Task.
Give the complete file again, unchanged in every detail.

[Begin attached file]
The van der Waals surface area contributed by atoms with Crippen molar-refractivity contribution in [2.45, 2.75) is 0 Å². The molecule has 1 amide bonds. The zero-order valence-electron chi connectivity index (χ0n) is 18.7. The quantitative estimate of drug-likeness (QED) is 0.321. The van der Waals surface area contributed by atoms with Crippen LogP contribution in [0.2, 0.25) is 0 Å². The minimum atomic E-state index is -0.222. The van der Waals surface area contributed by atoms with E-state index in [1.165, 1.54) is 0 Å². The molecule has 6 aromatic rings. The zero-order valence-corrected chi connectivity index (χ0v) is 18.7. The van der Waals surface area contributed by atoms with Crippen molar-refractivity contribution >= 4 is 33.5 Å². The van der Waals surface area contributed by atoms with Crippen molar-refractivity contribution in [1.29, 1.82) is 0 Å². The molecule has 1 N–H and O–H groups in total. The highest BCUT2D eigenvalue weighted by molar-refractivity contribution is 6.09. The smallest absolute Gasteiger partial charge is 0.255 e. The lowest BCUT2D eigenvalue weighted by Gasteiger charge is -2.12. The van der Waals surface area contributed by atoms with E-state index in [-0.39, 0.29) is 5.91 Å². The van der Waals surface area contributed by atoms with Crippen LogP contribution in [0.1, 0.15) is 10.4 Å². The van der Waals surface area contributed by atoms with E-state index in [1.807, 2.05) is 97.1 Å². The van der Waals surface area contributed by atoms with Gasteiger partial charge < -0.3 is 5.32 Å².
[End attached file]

The van der Waals surface area contributed by atoms with Crippen molar-refractivity contribution in [2.45, 2.75) is 0 Å². The molecule has 1 amide bonds. The zero-order valence-electron chi connectivity index (χ0n) is 18.7. The quantitative estimate of drug-likeness (QED) is 0.321. The van der Waals surface area contributed by atoms with Crippen LogP contribution in [0.2, 0.25) is 0 Å². The minimum atomic E-state index is -0.222. The van der Waals surface area contributed by atoms with E-state index in [1.165, 1.54) is 0 Å². The molecule has 6 aromatic rings. The zero-order valence-corrected chi connectivity index (χ0v) is 18.7. The van der Waals surface area contributed by atoms with Crippen molar-refractivity contribution >= 4 is 33.5 Å². The van der Waals surface area contributed by atoms with Crippen molar-refractivity contribution in [1.29, 1.82) is 0 Å². The molecule has 1 N–H and O–H groups in total. The highest BCUT2D eigenvalue weighted by molar-refractivity contribution is 6.09. The smallest absolute Gasteiger partial charge is 0.255 e. The lowest BCUT2D eigenvalue weighted by Gasteiger charge is -2.12. The van der Waals surface area contributed by atoms with E-state index in [-0.39, 0.29) is 5.91 Å². The van der Waals surface area contributed by atoms with Crippen LogP contribution in [0.1, 0.15) is 10.4 Å². The van der Waals surface area contributed by atoms with E-state index in [1.807, 2.05) is 97.1 Å². The van der Waals surface area contributed by atoms with Gasteiger partial charge < -0.3 is 5.32 Å².